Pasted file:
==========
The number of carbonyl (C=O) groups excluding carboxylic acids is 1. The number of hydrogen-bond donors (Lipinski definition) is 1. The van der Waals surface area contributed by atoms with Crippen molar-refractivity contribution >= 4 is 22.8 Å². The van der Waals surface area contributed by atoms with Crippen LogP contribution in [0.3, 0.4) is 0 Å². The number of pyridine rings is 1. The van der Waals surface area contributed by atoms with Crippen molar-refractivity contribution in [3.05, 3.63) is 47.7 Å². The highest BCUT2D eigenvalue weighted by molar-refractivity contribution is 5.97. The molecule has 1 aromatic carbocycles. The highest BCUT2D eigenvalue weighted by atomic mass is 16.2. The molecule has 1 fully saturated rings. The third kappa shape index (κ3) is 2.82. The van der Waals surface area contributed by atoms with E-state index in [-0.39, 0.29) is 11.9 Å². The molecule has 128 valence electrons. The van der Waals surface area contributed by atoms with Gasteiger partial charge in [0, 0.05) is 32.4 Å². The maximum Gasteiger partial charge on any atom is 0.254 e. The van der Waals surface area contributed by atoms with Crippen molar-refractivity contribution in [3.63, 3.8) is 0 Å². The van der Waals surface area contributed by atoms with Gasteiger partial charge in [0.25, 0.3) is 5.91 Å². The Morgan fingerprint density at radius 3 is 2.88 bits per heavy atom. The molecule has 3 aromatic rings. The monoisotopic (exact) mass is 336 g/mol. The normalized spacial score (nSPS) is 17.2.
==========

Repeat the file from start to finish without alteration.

The number of carbonyl (C=O) groups excluding carboxylic acids is 1. The number of hydrogen-bond donors (Lipinski definition) is 1. The van der Waals surface area contributed by atoms with Crippen molar-refractivity contribution >= 4 is 22.8 Å². The van der Waals surface area contributed by atoms with Crippen LogP contribution in [0.3, 0.4) is 0 Å². The number of pyridine rings is 1. The van der Waals surface area contributed by atoms with Crippen molar-refractivity contribution in [3.05, 3.63) is 47.7 Å². The highest BCUT2D eigenvalue weighted by molar-refractivity contribution is 5.97. The molecule has 1 aromatic carbocycles. The highest BCUT2D eigenvalue weighted by atomic mass is 16.2. The molecule has 1 fully saturated rings. The third kappa shape index (κ3) is 2.82. The van der Waals surface area contributed by atoms with E-state index in [-0.39, 0.29) is 11.9 Å². The molecule has 128 valence electrons. The van der Waals surface area contributed by atoms with Gasteiger partial charge in [0, 0.05) is 32.4 Å². The maximum Gasteiger partial charge on any atom is 0.254 e. The van der Waals surface area contributed by atoms with Crippen molar-refractivity contribution in [3.63, 3.8) is 0 Å². The van der Waals surface area contributed by atoms with Gasteiger partial charge in [0.25, 0.3) is 5.91 Å². The Morgan fingerprint density at radius 3 is 2.88 bits per heavy atom. The molecule has 3 aromatic rings. The monoisotopic (exact) mass is 336 g/mol. The normalized spacial score (nSPS) is 17.2.